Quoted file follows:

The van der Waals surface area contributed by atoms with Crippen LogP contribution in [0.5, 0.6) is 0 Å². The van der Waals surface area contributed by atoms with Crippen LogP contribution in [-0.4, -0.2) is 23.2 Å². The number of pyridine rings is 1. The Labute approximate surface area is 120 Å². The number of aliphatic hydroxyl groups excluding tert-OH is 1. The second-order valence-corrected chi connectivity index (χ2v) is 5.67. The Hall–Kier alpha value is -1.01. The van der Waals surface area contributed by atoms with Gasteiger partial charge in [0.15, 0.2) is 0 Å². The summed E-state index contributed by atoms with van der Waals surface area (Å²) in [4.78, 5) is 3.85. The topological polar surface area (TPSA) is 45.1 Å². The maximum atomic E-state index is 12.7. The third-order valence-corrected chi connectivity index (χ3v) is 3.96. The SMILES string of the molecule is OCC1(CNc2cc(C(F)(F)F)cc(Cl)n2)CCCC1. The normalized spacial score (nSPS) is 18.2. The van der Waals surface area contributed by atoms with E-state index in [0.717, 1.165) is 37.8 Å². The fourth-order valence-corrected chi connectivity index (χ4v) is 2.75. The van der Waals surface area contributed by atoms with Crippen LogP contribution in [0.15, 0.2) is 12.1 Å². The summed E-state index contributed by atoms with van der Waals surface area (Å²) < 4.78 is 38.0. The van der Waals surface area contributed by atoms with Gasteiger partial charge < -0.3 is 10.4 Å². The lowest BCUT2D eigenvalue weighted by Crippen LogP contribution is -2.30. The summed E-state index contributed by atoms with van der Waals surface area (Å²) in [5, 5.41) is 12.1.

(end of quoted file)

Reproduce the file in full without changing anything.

The van der Waals surface area contributed by atoms with Crippen LogP contribution in [0.5, 0.6) is 0 Å². The van der Waals surface area contributed by atoms with Crippen LogP contribution in [-0.4, -0.2) is 23.2 Å². The number of pyridine rings is 1. The Labute approximate surface area is 120 Å². The number of aliphatic hydroxyl groups excluding tert-OH is 1. The second-order valence-corrected chi connectivity index (χ2v) is 5.67. The Hall–Kier alpha value is -1.01. The van der Waals surface area contributed by atoms with Gasteiger partial charge in [0.15, 0.2) is 0 Å². The summed E-state index contributed by atoms with van der Waals surface area (Å²) in [4.78, 5) is 3.85. The topological polar surface area (TPSA) is 45.1 Å². The maximum atomic E-state index is 12.7. The third-order valence-corrected chi connectivity index (χ3v) is 3.96. The SMILES string of the molecule is OCC1(CNc2cc(C(F)(F)F)cc(Cl)n2)CCCC1. The normalized spacial score (nSPS) is 18.2. The van der Waals surface area contributed by atoms with E-state index in [0.717, 1.165) is 37.8 Å². The fourth-order valence-corrected chi connectivity index (χ4v) is 2.75. The van der Waals surface area contributed by atoms with Crippen LogP contribution in [0.15, 0.2) is 12.1 Å². The summed E-state index contributed by atoms with van der Waals surface area (Å²) < 4.78 is 38.0. The van der Waals surface area contributed by atoms with Gasteiger partial charge < -0.3 is 10.4 Å². The lowest BCUT2D eigenvalue weighted by Crippen LogP contribution is -2.30. The summed E-state index contributed by atoms with van der Waals surface area (Å²) in [5, 5.41) is 12.1.